mid-century modern in the hilly desert landscape

Soaring Above the Desert: Albert Frey’s Cree House Reborn

A masterful restoration brought architect Albert Frey’s design back to its original mid-century glory. A massive chimney made of native stone anchors the home to its sloping site while a distinctive lightweight deck, clad in striking yellow fiberglass, offers contrast and connects the interior living space with the surrounding landscape.

For years, curious travelers driving on State Route 111 through Southern California’s Coachella Valley marveled at the dramatic profile of a hillside home, its massive stone chimney and deck perched high above the desert floor. This was all that most people ever saw of Albert Frey’s 1955 Cree House, as it remained closed to the public for most of its existence.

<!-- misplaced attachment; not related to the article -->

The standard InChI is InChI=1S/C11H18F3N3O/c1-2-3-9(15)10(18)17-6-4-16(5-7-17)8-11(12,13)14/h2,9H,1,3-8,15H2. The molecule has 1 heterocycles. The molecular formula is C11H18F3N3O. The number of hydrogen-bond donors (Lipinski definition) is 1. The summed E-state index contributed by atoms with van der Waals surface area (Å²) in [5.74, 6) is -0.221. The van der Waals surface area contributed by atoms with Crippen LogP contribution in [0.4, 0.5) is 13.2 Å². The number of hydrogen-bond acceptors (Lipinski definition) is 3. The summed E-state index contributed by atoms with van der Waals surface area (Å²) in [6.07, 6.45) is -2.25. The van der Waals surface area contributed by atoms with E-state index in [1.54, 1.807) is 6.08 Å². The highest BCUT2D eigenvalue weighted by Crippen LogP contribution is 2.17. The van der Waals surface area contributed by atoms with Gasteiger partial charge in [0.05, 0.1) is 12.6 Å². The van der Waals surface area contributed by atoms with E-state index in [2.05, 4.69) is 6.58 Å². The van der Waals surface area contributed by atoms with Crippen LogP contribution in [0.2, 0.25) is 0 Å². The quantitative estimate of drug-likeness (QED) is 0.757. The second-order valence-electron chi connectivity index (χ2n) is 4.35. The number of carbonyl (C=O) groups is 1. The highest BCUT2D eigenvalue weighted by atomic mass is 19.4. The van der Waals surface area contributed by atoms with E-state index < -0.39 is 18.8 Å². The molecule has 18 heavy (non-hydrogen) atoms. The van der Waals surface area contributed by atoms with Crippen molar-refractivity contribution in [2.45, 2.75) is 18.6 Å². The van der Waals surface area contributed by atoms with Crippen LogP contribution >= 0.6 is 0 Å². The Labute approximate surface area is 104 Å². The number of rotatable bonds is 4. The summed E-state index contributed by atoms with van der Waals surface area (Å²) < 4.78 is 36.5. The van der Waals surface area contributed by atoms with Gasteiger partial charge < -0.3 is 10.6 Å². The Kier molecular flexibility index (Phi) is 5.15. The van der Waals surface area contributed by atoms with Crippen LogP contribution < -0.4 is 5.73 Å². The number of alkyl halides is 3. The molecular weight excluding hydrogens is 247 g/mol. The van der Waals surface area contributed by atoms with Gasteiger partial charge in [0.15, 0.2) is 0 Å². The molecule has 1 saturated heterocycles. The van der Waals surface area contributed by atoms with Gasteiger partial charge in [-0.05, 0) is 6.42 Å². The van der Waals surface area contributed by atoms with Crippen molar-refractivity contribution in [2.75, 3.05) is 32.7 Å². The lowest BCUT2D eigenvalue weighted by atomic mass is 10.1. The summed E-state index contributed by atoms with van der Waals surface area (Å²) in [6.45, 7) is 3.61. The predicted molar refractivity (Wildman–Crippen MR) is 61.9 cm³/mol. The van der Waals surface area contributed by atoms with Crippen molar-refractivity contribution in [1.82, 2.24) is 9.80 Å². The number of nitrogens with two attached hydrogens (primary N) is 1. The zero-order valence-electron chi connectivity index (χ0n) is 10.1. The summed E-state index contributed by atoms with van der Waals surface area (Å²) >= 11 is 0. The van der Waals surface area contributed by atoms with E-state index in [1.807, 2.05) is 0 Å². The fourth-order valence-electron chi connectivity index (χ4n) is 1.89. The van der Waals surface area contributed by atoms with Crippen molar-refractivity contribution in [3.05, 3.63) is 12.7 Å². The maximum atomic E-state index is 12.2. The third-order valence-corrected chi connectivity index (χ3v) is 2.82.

In 2019, after a more than yearlong restoration of the architect-designed home, visitors finally got to tour this midcentury gem at Palm Springs Modernism Week. Read on to see more of “The Forgotten Frey” and learn about its inception, innovative design and renovation.

Tours of the renovated architect-designed home are offered during Palm Springs Modernism Week

(Top photo by Lance Gerber)

vintage mid-century modern in the hilly desert landscape
Seen from below, the original house is a startling contrast to its rocky site. Archival photo by Julius Shulman, J. Paul Getty Trust
sketch up cross section drawing
Frey was ahead of his time in environmental sensitivity. This cross-section of the deck and house shows how only the uphill portion of the home touches the ground.
rear of albert frey cree house in the desert
Frey covered the soffits and fascias with corrugated aluminum, painted white to contrast with the rocky landscape. Photo by Lance Gerber